My mistake.

Here’s what Hockey said on the weekend (when he announced that he had picked three people – Peter Shergold, Ian Scanlon and Geoff Carmody to “sign off” on his costings):

JOE HOCKEY: No, no, not at all. Not at all, not one second. Every number the government has produced for the last six years has been wrong, and having an independent verification process as well as using the Parliamentary Budget Office means that no Opposition has ever put more effort into ensuring that the numbers are correct.

Yeah. Show me them, and then we’ll talk. Till then you’re just an empty suit.

But we should be glad that at least their PPL policy document does give us a bit of detail.

In fact it gives us just enough detail to realise that the long said line that the PPL scheme will be covered by a “modest increase” in the company tax is a fib.

Right at the end under “Costings” we find: “The cost will be fully met by associated reductions in other outlays”.

I guess these associated reduction are a bit like “on road costs”: the salesperson doesn’t want to include them in the price of the car, or actually mention them, but you sure as heck will end up paying for them…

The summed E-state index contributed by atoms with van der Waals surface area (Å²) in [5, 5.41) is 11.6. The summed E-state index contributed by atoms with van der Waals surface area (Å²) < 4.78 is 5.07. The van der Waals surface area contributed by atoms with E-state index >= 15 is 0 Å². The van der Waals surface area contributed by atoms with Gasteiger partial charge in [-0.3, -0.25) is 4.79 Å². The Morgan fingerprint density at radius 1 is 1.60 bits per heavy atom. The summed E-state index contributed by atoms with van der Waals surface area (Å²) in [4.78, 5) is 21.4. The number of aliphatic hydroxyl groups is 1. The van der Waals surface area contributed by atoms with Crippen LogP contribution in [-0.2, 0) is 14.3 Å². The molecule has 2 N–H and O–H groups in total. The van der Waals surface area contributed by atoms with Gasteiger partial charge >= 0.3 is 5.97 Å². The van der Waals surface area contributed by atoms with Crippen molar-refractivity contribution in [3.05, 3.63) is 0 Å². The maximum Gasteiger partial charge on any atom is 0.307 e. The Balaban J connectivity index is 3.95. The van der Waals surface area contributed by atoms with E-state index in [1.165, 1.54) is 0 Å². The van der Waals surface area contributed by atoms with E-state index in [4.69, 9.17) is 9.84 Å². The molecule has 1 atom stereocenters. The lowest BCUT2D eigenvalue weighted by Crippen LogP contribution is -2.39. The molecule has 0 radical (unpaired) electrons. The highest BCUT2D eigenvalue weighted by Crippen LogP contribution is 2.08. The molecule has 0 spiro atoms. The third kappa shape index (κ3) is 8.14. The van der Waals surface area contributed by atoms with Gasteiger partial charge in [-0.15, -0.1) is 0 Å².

One of the other ways in which the cost of the policy is covered is from the state governments paying money to the Federal Government in the case of the state employee choosing to take the federal scheme rather than the state scheme. On this aspect the journalists at this morning’s press conference were pretty good:

QUESTION: Mr Abbott, just on paid parental leave, Mr Abbott, one of the savings measures that you’re counting is preventing state public service workers from double dipping, that of course has been costed by the PBO you say. What’s the value of that saving? You must be able to put a dollar figure on it? I mean how is it real? Don’t you need an agreement with the states to do that? Aren’t you just announcing something now and trying to finalise it later?

Excellent question, goes to the heart of it all. The Australian's David Crowe and Patricia Karvelas report that if the states don’t come to the party the costs could be short rather a sizeable sum.

So let’s see how Abbott goes giving us a “fair dinkum” response for his “fair dinkum” policy.